Southwestern takes steps to get students out the door faster

Southwestern College has redesigned its program to help students get through a two-year program faster.

Southwestern College wants its students to achieve their educational goals in a timelier manner.

California Community Colleges are supposed to be two-year colleges, meaning students should be able to transfer to a four-year university or achieve their educational goals within two-years.

But at SWC students are staying longer than two-years to fulfill their academic needs.
According to the college 42.6 percent of their students achieve a degree, certificate or transfer to a university with-in six years. That is four extra years for a student attending what is supposed to be a two-year college.

“That is similar to other (community) colleges,” said Randy Beach, faculty coordinator for Jaguar Pathways and curriculum chair. “Is it what we want? ‘no’. The fact that it takes them six years (to achive their goals) is one thing when we are a two-year college.”
In addition, 45 percent of SWC students are full-time students with 15 percent of students going full-time in their very first semester.

In helping students achieve their community college experience in two years’ time or sooner, SWC is redesigning its Career Pathways, also known as Jaguar Pathways, a framework designed to advance student completions by offering clear educational paths that integrate student services, counseling, and academic support for the student.

As part of a statewide movement, SWC will receive about $1.6 million for five years in state grant money to redesign its Career Pathways to close the achievement gaps and create opportunities for all students to successfully achieve their educational and career goals.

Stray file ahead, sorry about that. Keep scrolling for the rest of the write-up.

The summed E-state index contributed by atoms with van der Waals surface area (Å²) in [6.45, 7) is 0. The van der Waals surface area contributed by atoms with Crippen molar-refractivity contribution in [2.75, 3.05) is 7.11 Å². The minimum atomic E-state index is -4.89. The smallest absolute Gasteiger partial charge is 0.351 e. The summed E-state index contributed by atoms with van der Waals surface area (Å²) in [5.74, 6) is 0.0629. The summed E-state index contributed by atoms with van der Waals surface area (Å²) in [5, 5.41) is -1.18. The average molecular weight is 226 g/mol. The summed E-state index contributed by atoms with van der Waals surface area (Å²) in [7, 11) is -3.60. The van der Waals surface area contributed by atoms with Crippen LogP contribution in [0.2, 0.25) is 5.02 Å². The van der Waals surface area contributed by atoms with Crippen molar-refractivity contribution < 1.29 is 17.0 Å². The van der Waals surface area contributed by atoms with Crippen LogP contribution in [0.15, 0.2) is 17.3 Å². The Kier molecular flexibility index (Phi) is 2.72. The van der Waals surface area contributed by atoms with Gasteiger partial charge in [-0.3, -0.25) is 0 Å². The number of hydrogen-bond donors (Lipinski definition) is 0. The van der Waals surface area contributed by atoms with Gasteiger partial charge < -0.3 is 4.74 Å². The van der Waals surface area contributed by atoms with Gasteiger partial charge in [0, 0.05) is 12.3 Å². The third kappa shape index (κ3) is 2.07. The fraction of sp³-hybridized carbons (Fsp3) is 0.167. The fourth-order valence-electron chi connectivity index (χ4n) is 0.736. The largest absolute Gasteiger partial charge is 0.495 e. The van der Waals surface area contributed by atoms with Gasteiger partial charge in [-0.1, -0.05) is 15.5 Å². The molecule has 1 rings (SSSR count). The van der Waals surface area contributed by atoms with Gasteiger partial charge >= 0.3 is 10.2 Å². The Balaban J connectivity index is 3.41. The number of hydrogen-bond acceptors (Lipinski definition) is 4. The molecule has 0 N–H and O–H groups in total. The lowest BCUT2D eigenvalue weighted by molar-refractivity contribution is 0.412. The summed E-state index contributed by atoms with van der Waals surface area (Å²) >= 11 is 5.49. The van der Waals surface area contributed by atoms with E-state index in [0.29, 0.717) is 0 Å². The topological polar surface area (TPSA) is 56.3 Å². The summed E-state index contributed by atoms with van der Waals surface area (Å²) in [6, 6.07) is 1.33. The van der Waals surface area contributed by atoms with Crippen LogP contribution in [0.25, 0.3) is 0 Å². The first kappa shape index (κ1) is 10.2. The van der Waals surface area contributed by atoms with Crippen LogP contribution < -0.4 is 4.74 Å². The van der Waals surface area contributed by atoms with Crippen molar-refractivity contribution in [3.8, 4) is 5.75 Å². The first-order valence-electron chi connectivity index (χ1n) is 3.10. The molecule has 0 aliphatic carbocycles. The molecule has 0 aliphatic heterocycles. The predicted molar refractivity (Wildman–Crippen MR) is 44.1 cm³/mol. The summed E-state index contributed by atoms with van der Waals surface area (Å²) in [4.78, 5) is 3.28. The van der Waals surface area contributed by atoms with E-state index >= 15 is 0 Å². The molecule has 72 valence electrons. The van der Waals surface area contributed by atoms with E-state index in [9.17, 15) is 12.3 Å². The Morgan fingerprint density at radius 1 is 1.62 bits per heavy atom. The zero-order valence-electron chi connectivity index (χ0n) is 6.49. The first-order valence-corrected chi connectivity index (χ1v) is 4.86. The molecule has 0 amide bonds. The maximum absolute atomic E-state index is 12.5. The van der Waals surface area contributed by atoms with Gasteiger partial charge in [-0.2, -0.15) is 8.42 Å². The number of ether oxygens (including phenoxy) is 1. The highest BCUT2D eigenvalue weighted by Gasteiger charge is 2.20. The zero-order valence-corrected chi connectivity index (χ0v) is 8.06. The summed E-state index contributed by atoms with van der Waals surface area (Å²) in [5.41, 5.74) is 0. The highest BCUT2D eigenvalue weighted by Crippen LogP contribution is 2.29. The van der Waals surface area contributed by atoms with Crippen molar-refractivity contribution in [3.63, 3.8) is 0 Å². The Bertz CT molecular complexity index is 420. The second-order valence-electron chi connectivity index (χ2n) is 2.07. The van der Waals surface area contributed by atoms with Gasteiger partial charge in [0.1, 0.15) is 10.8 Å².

All 114 California Community Colleges are currently designing or implementing innovations based on guided pathway models.

Beach said one way of the ways to assist students with achieving their goals quicker is by removing barriers in a student’s path.

Beach said key elements that will be addressed in the redesign of the pathways include student on boarding and support; integrated planning; guided majors and career exploration; realigning and integrating basic skills/development education classes and professional development.

Currently, Beach said there are five implementation teams looking at different elements of both the student experience and how the college operates.

The most active implementation team he said is the Our Guided Majors and Curriculum Exploration Team. That team is helping SWC’s faculty create program maps for their degrees and certificates, which Beach said “ will provide students a very clear four semester grid of course taking behavior that would allow them to finish within two years, if they are able to go full time.”

In addition, Gov. Jerry Brown signed Assembly Bill 705 in October 2017. The bill does away with assessment placement tests and places students in English and math courses based on high school grade point average and other factors.

Southwestern takes steps to get students out the door faster